MYRTLE BEACH — The drama continues in Surfside Beach.
Town Councilman Randle Stevens attempted to enter a memo into the public record that was not brought up for a public vote and without showing it to three members of the council.
Stevens wrote up the document and signed it along with Councilmen Mark Johnson, Tim Courtney and Ron Ott. He insists the move was valid because the paper was signed by a majority of the council. "I don't know why they're fighting it," he said of the other three council members.
Mayor Bob Childs, Councilwoman Julie Samples and Councilman David Pellegrino all said they were not aware of the document until after Stevens tried to get a final signature from Town Clerk Debra Herrmann.
"It's supposed to come before the public," Child said. "You can't have these things done in back rooms."
The document concerned the rehiring of Planning, Building and Zoning Director Sabrina Morris, who was brought back to the town on Jan. 23, the same meeting in which the council fired Town Administrator Micki Fellner and her deputy, John Harrah.
Stevens said he wrote the memo because he wanted to make sure a motion to reinstate Morris was entered in the record. But the actions of council already are recorded in minutes taken by the town clerk, making the memo moot.
According to email correspondence between Herrmann and Samples, the clerk refused to sign the memo when Stevens presented it to her immediately after a Jan. 29 meeting.
"(Town Attorney Michael) Battle was sent a copy of the document by email immediately after the meeting. He called right away and said it was not a legal document and that I should not sign it," wrote Herrmann, who declined to comment on the record.
The document has also stirred confusion over Morris' status as she returns to her job. When the council voted to bring her back on Jan. 23, she was treated as a new hire, meaning she did not receive the same level of benefits, such as vacation time, that she previously enjoyed. She is also subject to a 180-day probation period.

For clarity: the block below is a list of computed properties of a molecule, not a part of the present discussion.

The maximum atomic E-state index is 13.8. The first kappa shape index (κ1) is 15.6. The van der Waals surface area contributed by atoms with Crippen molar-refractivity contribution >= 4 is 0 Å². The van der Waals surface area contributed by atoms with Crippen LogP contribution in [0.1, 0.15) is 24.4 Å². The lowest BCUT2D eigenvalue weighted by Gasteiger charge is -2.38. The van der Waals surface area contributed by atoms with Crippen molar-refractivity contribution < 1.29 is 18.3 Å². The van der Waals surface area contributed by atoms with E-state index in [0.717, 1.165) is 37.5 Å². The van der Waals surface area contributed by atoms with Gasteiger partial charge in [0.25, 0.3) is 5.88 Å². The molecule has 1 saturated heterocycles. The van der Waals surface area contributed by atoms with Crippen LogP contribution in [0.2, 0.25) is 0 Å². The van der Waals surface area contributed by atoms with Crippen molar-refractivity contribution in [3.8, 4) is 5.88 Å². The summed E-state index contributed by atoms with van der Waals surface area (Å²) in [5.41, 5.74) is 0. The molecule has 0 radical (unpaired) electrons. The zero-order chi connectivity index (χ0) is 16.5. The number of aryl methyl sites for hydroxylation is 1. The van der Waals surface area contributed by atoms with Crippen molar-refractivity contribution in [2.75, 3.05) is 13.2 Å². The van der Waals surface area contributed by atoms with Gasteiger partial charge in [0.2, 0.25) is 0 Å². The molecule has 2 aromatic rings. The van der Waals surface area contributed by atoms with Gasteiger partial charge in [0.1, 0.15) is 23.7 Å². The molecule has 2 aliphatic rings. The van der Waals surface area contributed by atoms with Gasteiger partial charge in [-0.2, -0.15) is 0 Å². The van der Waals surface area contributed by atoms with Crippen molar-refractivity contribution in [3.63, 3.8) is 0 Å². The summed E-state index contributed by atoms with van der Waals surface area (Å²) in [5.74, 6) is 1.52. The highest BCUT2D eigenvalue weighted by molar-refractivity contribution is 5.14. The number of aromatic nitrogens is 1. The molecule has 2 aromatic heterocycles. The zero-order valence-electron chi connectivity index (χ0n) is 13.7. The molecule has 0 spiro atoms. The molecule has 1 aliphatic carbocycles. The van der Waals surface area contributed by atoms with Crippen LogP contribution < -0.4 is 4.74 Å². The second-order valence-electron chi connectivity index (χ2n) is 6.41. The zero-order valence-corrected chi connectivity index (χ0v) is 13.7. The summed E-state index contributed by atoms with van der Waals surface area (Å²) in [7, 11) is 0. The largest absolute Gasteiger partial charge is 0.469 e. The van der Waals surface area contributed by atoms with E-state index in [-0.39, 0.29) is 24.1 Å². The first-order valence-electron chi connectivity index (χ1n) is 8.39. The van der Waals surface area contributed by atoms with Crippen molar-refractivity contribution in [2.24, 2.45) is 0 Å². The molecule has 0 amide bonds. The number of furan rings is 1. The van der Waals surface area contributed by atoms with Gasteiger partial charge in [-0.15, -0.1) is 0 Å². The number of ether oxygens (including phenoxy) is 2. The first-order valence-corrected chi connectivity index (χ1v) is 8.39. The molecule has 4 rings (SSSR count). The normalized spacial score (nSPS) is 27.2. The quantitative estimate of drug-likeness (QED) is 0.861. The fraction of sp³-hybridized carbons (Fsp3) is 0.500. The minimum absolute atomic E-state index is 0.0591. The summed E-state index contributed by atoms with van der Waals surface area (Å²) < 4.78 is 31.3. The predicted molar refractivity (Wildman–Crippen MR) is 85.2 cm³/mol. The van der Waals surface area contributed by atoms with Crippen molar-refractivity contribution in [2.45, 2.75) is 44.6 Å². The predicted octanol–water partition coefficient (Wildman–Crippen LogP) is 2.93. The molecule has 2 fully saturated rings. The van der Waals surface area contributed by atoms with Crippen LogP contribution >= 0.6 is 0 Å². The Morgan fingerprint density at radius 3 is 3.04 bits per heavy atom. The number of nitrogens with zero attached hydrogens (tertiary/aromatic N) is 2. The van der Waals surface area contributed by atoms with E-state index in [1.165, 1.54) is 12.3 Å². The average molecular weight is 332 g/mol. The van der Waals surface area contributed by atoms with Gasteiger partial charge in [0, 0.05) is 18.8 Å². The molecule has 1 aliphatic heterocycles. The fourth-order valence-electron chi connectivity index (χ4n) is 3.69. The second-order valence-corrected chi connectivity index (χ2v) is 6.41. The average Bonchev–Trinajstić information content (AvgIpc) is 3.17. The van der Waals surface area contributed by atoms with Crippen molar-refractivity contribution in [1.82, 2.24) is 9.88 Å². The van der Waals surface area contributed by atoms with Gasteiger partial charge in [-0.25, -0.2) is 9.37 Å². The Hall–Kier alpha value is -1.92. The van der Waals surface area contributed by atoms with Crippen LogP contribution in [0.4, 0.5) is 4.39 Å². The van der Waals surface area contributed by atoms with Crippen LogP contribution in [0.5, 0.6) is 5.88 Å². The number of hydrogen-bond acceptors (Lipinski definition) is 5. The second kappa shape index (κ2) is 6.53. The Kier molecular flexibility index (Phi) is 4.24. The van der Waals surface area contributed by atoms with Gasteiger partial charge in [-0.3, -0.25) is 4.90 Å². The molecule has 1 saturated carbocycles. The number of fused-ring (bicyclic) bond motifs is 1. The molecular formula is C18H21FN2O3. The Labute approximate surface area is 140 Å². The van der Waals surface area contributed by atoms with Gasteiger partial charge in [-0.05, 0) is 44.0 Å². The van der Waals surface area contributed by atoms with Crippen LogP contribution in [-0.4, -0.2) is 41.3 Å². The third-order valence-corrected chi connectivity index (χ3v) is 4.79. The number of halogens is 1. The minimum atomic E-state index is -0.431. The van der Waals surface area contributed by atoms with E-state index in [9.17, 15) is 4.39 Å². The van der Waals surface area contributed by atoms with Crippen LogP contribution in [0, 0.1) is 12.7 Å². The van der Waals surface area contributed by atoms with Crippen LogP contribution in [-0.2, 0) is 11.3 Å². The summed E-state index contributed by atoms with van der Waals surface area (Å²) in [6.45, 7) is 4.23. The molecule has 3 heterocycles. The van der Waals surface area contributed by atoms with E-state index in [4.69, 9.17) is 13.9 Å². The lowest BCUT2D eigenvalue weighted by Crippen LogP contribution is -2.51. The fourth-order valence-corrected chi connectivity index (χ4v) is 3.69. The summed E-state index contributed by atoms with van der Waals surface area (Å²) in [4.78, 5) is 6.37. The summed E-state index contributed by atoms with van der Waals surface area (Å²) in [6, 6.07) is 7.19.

The town's policy is to treat all hires that way, even if they have worked for Surfside Beach in the past. Samples, Pellegrino and Childs all said the town's attorney reminded the council of this policy before Morris returned to the Planning, Building and Zoning department.
But Stevens said his memo, which stipulates the town would "reinstate" Morris, should have ensured she got the same benefits she had before and should have waived the 180-day probation period.
Ott, who signed the memo, said he wanted Morris hired back with the same benefits and without the probation. He said Stevens gave him the paper to sign immediately before the Jan. 29 meeting.
"We just signed the paper because (Stevens) said that was what was made as a motion in the other meeting," Ott said. "Somehow this was changed, and I think that's what went wrong."
The memo to reinstate Morris with her former perks is problematic, according to Bill Taylor of the Municipal Association of South Carolina, both because it never came up for a public vote and because it violates the town's rules.
If the council specifically directed that Morris receive her old benefits, Taylor said, "they could be facing a legal challenge from their own (dissenting) council members, I assume, from violating their own personnel policy.
"It might open up a can of worms from any other employees who found themselves in a similar situation."
But Stevens discounted that possibility, saying that the council has the right to make any policy decision, as long as at least four members agree.
"In the council form of government, the majority rules," he said.